Pet Hospice Care

For many years, pet owners have gone to great lengths to make sure their pet is comfortable in the last months, weeks, and days. Yet, the field of veterinary medicine may not always call it “hospice” nor is there a place to reside as we have in human care.

Pet hospice care is similar to what you think of with people. There is no longer a focus on a cure or treatment of the illness. The focus becomes about the quality of life and pain free living for whatever time remains.

There is no right or wrong. There is no one set way. It is not easy.

So, where do you begin?

Talk with Your Vet

Most vets will work with families on pet hospice care, but they need to know your wishes. And for pets, euthanasia is a legal option. Some families will decide to euthanize rather than start intensive home care, especially if the pet’s quality of life is in question.

Other families will start hospice care and then decide to euthanize. We can’t tell you which one is right (see above), but we can help you with options.

The decision for hospice care will take multiple conversations. You need time to process what is happening. Consider booking an appointment, without your pet, to talk with your vet (yes, we do this). You could bring along another friend or family member to help take notes and serve as an extra set of ears. It may be easier to focus this way.

The Questions

While the questions could be endless, these can get you started. If you have been through this and have helpful questions–please let us know.

  1. What will you stop doing? What medicines are necessary and what are not? What vaccinations are important? What lab work is necessary, if at all? At some point, the routine medical care for your pet will change.
  2. What do you need to start doing (or continue) to provide maximum quality of life? Can you be trained on things to do at home to improve quality of life?
  3. What about hydration issues? Will your pet need fluids frequently? This is common in many of our patientsgiving fluids to your cat with kidney failure. It is relatively easy to do at home, is low cost, and provides a good boost to their quality of life. In some cases, it may add quality weeks or months to your pet’s life.
  4. How will you handle nutrition? Many pets struggle with appetite and eating towards the end. Are you willing to try different diets or even homemade diets?
  5. How will you handle toileting? If your pet has trouble with mobility, are you able to take your pet outdoors safely and frequently for bathroom time? Will your pet need to use a “puppy pad” indoors and how will that work in your home? If your pet is incontinent, will you use a pet diaper?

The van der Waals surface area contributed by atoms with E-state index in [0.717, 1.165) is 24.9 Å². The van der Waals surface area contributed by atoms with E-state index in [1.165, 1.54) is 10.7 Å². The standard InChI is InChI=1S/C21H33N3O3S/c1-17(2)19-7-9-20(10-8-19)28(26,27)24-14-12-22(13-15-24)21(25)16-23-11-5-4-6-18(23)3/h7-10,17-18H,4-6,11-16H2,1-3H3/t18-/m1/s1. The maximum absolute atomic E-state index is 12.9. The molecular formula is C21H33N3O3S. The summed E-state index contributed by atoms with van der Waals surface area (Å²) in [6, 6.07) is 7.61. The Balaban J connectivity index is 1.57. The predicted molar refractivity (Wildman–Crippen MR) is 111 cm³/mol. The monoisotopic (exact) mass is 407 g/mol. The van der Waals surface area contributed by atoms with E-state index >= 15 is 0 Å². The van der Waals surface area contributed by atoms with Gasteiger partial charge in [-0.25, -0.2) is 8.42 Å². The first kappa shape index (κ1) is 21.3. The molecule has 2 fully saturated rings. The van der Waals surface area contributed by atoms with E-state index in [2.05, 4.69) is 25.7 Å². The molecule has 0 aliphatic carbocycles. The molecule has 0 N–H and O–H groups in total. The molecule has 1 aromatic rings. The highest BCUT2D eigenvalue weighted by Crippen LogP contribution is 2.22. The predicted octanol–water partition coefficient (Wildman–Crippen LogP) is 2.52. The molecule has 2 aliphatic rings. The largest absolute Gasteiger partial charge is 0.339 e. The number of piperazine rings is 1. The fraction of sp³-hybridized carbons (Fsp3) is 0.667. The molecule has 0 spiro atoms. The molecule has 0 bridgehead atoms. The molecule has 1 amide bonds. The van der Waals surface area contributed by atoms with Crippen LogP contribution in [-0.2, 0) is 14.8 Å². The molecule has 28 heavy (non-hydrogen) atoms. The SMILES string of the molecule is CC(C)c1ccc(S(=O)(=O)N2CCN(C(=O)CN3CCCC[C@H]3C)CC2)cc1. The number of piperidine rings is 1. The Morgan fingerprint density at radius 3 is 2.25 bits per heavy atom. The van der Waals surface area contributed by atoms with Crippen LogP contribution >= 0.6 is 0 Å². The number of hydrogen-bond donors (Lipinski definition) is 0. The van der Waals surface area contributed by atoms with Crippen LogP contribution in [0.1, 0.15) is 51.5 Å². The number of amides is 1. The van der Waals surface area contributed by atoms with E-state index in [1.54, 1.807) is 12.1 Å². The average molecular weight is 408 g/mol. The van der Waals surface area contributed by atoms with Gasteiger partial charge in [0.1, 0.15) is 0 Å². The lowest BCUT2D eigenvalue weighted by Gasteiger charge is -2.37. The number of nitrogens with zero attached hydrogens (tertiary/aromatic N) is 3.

6. How will you handle your pet’s hygiene? No pet likes to be dirty (this is especially so for cats). They may be unable to groom and clean themselves so you may have to take over. It doesn’t mean a full bath every day, but there may be daily hygiene issues to consider especially if your pet has frequent accidents or is diapered.
  7. What about pain management? How will you control this at home? How will you evaluate pain? Fortunately, the field of veterinary medicine has some terrific pain management options.
  8. How will you work with your vet and the vet’s staff? Are they available via phone? Are you billed for phone calls? What if you have an emergency or concern after hours? Can you reach them and will they provide care after hours? Can a certified veterinary technician provide some services to save on time or expense? Will your vet or his staff train you on procedures you can safely do at home (e.g., giving fluids, injections)?

You. Yes, You.

What is your own quality of life? This is a completely fair and legitimate question, but so often we don’t ask it!

Do you have the time this extra pet care may take? Who will provide respite care for you? What if you have to go out of town? And finally, while everyone hates to think about this part, what is your budget? Are you realistically able to afford the care needed?

I Am Overwhelmeddog's paw in hand

When things are emotional and raw, we have a hard time knowing what to do. A voice in our head screams, “Just tell me what to do! Just give me an answer!”

When you are feeling overwhelmed, let your pet’s quality of life drive your decisions. You are in the driver’s seat for your pet’s welfare. Let your pet tell you where to go.

Resources for Pet Hospice Care

Argus Institute at Colorado State University: This is a “go to” resource for all things “end of life”

International Association of Animal Hospice and Palliative Care

Pawspice is a specialty animal hospital in California, but their website has tremendous information.

Hospice Care for your Pet from AVMA

Read about our own Jennifer Gidley and her experience providing hospice care to her cat, Gizmo.